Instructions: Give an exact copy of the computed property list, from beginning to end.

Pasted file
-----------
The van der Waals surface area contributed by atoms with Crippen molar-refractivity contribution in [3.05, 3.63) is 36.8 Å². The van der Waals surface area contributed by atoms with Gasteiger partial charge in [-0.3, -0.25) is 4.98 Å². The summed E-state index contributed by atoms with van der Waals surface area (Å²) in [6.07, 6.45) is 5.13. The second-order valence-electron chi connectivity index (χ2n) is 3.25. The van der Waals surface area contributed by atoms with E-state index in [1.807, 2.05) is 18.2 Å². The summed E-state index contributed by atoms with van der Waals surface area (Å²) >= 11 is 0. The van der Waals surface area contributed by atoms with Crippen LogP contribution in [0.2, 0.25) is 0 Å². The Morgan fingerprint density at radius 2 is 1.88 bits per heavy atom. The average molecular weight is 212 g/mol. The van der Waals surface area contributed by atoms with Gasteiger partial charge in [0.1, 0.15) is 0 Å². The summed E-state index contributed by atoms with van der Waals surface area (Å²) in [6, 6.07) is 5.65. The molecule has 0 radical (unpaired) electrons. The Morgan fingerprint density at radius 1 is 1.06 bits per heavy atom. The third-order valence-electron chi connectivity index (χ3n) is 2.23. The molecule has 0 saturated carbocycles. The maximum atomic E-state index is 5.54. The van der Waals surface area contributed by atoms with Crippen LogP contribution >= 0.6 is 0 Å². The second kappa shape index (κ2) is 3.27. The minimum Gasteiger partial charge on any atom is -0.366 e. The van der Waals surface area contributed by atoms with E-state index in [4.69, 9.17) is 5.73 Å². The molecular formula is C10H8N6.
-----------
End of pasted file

The van der Waals surface area contributed by atoms with Crippen molar-refractivity contribution in [3.05, 3.63) is 36.8 Å². The van der Waals surface area contributed by atoms with Gasteiger partial charge in [-0.3, -0.25) is 4.98 Å². The summed E-state index contributed by atoms with van der Waals surface area (Å²) in [6.07, 6.45) is 5.13. The second-order valence-electron chi connectivity index (χ2n) is 3.25. The van der Waals surface area contributed by atoms with E-state index in [1.807, 2.05) is 18.2 Å². The summed E-state index contributed by atoms with van der Waals surface area (Å²) >= 11 is 0. The van der Waals surface area contributed by atoms with Crippen LogP contribution in [0.2, 0.25) is 0 Å². The Morgan fingerprint density at radius 2 is 1.88 bits per heavy atom. The average molecular weight is 212 g/mol. The van der Waals surface area contributed by atoms with Gasteiger partial charge in [0.1, 0.15) is 0 Å². The summed E-state index contributed by atoms with van der Waals surface area (Å²) in [6, 6.07) is 5.65. The molecule has 0 radical (unpaired) electrons. The Morgan fingerprint density at radius 1 is 1.06 bits per heavy atom. The third-order valence-electron chi connectivity index (χ3n) is 2.23. The molecule has 0 saturated carbocycles. The maximum atomic E-state index is 5.54. The van der Waals surface area contributed by atoms with Crippen LogP contribution >= 0.6 is 0 Å². The second kappa shape index (κ2) is 3.27. The minimum Gasteiger partial charge on any atom is -0.366 e. The van der Waals surface area contributed by atoms with E-state index in [4.69, 9.17) is 5.73 Å². The molecular formula is C10H8N6.